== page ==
Marine planning consultant to UNESCO's Intergovernmental Oceanographic Commission in Paris, France; co-author of the Guide to Marine Spatial Planning (2009); author of a new Guide to Evaluating Marine Spatial Plans (2014)
"As I travel around the world to learn about and evaluate marine planning processes and plans, I'm always surprised about how few actually address the future - that's what planning is all about. We can't change the past, only the future.
"I wish marine planners and managers would think and communicate more about desirable futures for marine regions and how these futures can be achieved rather than focusing only on analyzing current conditions - as too many of our current marine plans and processes do. That would include learning to write SMARTer objectives, inventing alternative spatial scenarios and more forward-looking management plans, and monitoring and evaluating appropriate indicators of the performance of those marine plans. The ocean would be in a better place with more strategic, future-oriented plans and planning that considers where we want to be and how to get there, rather than only analyzing where we are today."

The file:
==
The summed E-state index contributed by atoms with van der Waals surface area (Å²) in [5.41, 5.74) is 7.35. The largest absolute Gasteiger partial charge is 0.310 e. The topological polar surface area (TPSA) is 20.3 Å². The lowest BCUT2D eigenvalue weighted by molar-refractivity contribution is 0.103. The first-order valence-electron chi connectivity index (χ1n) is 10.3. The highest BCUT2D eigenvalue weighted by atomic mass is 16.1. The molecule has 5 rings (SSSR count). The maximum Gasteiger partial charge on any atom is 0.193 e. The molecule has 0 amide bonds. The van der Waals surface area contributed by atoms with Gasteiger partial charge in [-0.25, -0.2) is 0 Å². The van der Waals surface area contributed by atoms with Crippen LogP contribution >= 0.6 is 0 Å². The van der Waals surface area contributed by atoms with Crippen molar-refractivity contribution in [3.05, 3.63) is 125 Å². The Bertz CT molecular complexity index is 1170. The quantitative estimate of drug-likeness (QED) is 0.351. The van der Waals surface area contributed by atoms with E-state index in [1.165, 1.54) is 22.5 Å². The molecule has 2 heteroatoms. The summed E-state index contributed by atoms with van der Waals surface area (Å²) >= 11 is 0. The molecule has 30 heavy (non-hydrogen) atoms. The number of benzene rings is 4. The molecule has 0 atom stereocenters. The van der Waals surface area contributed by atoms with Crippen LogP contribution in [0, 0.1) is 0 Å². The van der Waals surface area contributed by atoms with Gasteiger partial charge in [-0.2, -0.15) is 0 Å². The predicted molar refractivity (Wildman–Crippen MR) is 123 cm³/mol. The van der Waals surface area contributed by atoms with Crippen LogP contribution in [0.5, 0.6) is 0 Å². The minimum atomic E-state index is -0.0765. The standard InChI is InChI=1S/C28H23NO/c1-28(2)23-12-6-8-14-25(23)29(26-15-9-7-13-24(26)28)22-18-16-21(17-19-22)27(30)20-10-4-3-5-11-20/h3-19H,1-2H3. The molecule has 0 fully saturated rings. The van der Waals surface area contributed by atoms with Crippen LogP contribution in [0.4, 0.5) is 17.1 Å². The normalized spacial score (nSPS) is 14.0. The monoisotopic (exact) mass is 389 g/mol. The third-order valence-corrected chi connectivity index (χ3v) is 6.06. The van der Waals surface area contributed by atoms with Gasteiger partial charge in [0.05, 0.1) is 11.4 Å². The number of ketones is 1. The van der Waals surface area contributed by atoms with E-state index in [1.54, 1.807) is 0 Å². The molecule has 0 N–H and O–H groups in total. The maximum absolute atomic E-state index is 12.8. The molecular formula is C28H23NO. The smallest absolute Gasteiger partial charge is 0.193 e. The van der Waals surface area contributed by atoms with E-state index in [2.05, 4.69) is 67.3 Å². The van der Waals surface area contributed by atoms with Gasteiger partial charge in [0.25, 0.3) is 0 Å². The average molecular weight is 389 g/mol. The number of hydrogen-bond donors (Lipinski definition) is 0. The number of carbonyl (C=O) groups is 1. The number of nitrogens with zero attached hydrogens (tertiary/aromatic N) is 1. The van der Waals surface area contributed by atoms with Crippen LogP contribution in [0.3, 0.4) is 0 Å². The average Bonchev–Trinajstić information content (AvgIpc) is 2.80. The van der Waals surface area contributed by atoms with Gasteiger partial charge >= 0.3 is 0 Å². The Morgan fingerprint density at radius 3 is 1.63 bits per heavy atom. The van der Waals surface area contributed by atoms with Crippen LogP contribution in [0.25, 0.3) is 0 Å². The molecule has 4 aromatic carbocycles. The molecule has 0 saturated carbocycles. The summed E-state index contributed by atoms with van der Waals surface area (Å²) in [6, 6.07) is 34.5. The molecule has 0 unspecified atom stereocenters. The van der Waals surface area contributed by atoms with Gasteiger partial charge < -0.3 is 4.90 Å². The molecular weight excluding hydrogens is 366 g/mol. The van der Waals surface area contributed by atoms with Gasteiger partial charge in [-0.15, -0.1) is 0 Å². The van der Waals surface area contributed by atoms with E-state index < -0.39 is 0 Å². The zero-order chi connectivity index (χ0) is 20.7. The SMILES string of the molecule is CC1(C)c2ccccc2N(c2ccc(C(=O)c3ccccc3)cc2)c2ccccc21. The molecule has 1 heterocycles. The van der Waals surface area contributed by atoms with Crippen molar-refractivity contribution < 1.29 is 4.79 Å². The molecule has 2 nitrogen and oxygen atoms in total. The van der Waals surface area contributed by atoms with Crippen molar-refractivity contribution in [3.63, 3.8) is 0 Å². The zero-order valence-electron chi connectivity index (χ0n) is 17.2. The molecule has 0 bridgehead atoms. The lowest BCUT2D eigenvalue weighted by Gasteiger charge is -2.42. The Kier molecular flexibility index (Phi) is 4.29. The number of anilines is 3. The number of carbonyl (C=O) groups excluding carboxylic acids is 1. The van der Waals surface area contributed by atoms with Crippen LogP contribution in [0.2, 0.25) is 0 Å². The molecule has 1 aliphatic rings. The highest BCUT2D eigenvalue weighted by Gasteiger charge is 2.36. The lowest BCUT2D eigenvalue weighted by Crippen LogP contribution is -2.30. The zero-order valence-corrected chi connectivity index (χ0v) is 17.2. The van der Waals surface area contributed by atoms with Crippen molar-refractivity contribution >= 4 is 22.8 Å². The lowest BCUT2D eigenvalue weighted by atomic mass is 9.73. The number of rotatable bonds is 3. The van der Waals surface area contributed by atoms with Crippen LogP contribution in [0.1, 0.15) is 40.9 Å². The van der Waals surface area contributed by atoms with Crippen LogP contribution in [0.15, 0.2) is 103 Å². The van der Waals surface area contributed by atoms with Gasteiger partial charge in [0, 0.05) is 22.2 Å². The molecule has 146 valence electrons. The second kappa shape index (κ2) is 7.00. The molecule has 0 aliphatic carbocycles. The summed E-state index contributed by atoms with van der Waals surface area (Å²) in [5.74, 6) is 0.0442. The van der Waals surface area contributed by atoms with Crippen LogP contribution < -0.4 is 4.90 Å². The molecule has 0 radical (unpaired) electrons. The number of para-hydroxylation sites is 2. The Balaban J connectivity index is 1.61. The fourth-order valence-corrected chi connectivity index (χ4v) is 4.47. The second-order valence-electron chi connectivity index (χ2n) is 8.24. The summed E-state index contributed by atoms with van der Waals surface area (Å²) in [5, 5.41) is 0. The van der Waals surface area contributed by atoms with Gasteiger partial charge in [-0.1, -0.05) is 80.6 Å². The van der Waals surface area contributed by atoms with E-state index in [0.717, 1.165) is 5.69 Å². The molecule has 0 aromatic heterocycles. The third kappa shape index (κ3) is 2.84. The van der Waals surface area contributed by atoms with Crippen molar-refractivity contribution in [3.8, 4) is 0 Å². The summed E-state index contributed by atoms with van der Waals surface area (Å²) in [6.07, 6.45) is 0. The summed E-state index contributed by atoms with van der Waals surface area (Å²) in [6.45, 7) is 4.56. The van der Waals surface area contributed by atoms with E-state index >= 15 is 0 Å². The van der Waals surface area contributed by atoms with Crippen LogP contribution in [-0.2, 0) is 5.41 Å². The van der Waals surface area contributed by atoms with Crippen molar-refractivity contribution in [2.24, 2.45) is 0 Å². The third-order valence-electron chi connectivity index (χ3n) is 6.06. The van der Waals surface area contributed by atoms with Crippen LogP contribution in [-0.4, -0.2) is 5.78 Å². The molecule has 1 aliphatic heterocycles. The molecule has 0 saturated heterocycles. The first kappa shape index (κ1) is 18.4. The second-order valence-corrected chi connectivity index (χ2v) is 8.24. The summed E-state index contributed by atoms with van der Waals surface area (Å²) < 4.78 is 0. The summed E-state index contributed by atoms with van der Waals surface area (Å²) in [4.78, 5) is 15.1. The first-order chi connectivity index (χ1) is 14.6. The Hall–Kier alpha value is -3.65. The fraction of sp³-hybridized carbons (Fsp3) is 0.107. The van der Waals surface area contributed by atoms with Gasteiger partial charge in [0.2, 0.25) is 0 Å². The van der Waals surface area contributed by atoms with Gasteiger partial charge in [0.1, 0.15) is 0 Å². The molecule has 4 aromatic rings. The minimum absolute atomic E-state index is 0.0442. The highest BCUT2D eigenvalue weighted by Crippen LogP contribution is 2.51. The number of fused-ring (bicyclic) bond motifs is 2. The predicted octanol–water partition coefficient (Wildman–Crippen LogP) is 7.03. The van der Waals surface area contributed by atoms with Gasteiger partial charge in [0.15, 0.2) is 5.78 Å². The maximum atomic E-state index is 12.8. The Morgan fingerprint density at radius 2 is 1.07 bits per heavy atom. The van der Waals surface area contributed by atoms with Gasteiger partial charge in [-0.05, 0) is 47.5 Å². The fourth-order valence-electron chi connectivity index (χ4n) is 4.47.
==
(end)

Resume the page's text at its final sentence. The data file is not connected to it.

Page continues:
Share your experiences with colleagues
Ilona Porsché (ilona.porsche [at] giz.de) and Christian Neumann (Christian.Neumann [at] grida.no)
Ilona Porsché is head of project for Blue Solutions, a global platform to share knowledge for sustainable management and equitable governance of oceans (bluesolutions.info). Christian Neumann is Blue Solutions coordinator at GRID-Arendal.
"When we have finished fixing up our boat, bike or house, or we've been on a long hike or exciting vacation, we happily share our experiences. We share what worked or didn't work so well. We enjoy sharing with our friends, and we enjoy learning from them - it helps us to do the things we care about better.